The first explorations of the infrared, in the 1960s, were accomplished through brief forays above the atmosphere by surplus military rockets, in which telescopes the size of a forearm would briefly observe a handful of targets during observations lasting only a few minutes. A successful flight would require atmospheric reentry with a functioning parachute and retrieval of data from magnetic tapes carried aboard the rocket. An unsuccessful flight meant the craft burning up in the atmosphere as it came back to Earth.

By the 1970s, NASA sponsored flights aboard planes at altitudes exceeding 45,000 feet, above about 85 percent of the atmosphere. On-board first a Learjet, and then a converted C-141, a small telescope would collect infrared light and direct it to instruments which could actually be adjusted and optimized over the course of a flight.

In 1983, the Infrared Astronomical Satellite (IRAS) was launched—the first space-based observatory to operate at infrared wavelengths, and also the first spacecraft to carry liquid helium to cool its components to the ultra-cold temperatures required for effective infrared observations. Over 10 months, it mapped the entire sky in four "colors" of infrared light, using only 62 pixels to record them. Some of the discoveries were astonishing: it was expected entering the mission that only a few hundred targets outside of our own Milky Way galaxy would be bright enough to be recorded. Instead, some 75,000 were cataloged.

We now know that these brilliant infrared sources comprise what are now called starburst galaxies (SBs), Luminous Infrared Galaxies (LIRGs), and Ultra-luminous Infrared Galaxies (ULIRGs). Many of these objects were faint or invisible through even large telescopes in ordinary light.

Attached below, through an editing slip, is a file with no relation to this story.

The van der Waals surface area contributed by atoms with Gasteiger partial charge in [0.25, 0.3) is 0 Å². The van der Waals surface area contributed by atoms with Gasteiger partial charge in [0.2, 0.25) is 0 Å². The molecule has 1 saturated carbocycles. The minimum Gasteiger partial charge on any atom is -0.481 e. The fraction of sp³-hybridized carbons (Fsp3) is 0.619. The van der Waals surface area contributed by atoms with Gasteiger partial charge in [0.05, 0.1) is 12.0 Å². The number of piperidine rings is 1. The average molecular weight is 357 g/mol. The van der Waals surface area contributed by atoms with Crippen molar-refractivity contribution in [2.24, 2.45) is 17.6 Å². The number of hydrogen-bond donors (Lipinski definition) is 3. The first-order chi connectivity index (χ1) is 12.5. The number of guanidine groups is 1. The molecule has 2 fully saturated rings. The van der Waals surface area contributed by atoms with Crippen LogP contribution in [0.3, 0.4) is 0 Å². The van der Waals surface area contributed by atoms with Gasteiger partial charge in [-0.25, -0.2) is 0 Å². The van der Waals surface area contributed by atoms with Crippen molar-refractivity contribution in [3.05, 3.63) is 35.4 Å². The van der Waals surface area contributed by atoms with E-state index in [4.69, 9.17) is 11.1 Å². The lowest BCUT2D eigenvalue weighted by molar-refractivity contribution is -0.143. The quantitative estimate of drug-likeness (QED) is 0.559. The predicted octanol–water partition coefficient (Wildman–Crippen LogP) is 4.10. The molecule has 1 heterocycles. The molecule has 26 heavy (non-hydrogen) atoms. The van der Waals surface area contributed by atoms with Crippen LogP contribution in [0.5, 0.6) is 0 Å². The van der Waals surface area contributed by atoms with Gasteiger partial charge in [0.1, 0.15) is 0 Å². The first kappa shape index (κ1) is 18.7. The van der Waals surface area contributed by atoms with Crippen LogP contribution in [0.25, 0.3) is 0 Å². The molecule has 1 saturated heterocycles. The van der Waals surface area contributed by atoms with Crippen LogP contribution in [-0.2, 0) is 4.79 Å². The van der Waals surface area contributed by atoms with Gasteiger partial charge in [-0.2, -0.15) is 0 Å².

IRAS had discovered the evidence for the early universe's astonishing period of energetic star formation, in which newly formed galaxies underwent cataclysmic episodes of stellar birth. These were not seen before because clouds of dust cloaked most or all of the ordinary light from escaping.

These findings forced a reappraisal of the infrared as a window into the universe. Originally, the IRAS satellite was conceived as a “one-off” mission, with little follow-up compared to the productive investigations underway using microwave, radio, gamma and x-ray radiation. The glimpse of star formation over the history of the universe convinced a US panel of astronomers meeting in 1990 to outline the highest priority science of the coming decade, to nominate an improved and mature infrared space observatory as one of the principal recommended missions.

The first modern infrared space mission was the Infrared Space Observatory, operating between 1995 and 1998, by the European Space Agency in cooperation with Japan and NASA. It was followed by the Spitzer Space Telescope (2003-2009), the Akari satellite (2006-2011), the Planck satellite (2009-2012), the WISE satellite (2009-2011) and lastly by Herschel (2009-2013).

One of the many discoveries found in the wavelengths probed by Herschel was the measurement of a particular color of radiation that is critical to the cooling of clouds of gas on their way to becoming new stars. Hundreds of other discoveries have been published and many more will follow.

These observations have now come to a stop. After nearly two decades of data collection, involving telescopes conceived as early as the 1970s, there are no ultra-cold infrared telescopes under construction, or even under detailed design. The much-delayed James Webb Space Telescope will have an infrared capability but the telescope will operate at much warmer temperatures than the most sensitive infrared observations demand.

A unique window for all of mankind on the universe has been closed, not for lack of interest or support among astronomers and the general public, but because the same social system which balances the books of the banks on the backs of the working class has no interest in comprehending the material structure of the universe when there is no profit to be made.